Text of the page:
A group representing General Motors, Toyota Motor, Volkswagen and other major automakers purport that a $430 billion bill approved Sunday by the U.S. Senate will put the brakes on achieving U.S. electric-vehicle adoption targets for 2030.
"Unfortunately, the EV tax credit requirements will make most vehicles immediately ineligible for the incentive," said the Alliance for Automotive Innovation's chief executive, John Bozzella. He noted the bill also would jeopardize the collective target of 40-50% electric vehicle sales by 2030.
The group warned legislators before the bill passed that most EV models would not qualify for a $7,500 tax credit for U.S. buyers under the legislation.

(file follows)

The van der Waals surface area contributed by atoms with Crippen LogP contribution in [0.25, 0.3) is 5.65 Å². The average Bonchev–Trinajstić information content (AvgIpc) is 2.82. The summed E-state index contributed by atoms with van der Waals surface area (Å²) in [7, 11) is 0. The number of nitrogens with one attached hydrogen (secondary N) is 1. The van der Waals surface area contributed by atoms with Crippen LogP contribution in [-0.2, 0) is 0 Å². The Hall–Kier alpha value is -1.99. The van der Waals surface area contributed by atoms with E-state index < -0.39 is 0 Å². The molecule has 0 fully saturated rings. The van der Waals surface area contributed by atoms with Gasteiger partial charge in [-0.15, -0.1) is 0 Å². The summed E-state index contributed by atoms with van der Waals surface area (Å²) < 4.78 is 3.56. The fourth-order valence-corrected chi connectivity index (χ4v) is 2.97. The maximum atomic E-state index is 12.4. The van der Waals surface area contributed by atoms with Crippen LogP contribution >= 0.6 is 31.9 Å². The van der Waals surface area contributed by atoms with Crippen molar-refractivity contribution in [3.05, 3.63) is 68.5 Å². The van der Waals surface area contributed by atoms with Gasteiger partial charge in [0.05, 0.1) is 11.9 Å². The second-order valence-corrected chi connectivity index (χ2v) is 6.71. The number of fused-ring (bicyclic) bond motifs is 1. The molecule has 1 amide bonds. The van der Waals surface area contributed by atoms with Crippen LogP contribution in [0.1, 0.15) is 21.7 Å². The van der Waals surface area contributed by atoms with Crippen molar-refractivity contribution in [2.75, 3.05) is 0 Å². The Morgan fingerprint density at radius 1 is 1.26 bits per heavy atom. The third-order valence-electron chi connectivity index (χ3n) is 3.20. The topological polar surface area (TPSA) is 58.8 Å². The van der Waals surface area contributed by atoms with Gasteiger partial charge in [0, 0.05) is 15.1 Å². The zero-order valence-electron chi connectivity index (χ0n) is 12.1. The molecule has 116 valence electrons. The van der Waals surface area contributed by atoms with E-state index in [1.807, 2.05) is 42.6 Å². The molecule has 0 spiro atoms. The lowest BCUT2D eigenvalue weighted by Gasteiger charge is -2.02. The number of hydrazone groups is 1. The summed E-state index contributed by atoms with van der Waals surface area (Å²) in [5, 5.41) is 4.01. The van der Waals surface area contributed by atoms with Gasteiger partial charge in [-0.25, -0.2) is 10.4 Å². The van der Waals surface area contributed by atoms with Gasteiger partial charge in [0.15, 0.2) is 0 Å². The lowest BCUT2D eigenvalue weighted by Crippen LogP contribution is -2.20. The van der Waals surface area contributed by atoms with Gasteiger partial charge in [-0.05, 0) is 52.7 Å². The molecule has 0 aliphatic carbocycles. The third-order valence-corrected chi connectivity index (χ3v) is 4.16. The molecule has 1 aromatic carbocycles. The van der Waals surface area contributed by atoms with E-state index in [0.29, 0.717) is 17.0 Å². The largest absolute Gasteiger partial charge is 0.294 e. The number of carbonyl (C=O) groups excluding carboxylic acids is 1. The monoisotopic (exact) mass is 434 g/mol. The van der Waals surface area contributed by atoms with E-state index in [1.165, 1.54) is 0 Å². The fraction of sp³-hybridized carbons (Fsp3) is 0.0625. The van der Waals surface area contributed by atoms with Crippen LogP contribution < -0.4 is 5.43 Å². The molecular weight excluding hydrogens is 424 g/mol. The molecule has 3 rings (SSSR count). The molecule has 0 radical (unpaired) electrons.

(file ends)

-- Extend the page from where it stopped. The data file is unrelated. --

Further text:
The bill allows credits for vehicles assembled in North America, which makes some EVs ineligible for the credit.
The Senate bill also imposes other restrictions to deter automakers from using Chinese-made materials by requiring automakers to use more North American-sourced battery components in a phased process. Vehicles with batteries having Chinese components will not the credit after 2023.
Sen. Joe Manchin, who pushed for the restrictions, said EVs should not depend on foreign supply chains while Sen. Debbie Stabenow of Michigan said the credit is "unworkable."
Used EVs are eligible for a $4,000 tax credit. The package also provides billions in new funding for EV production as well as $3 billion for the U.S. Postal Service to buy EVs and battery-charging equipment.
The new EV tax credits will expire in 2032. As they stand, they are limited to trucks, vans and SUVs under $80,000 and cars up to $55,000. Only families with adjusted grows incomes of up to $300,000 will be eligible.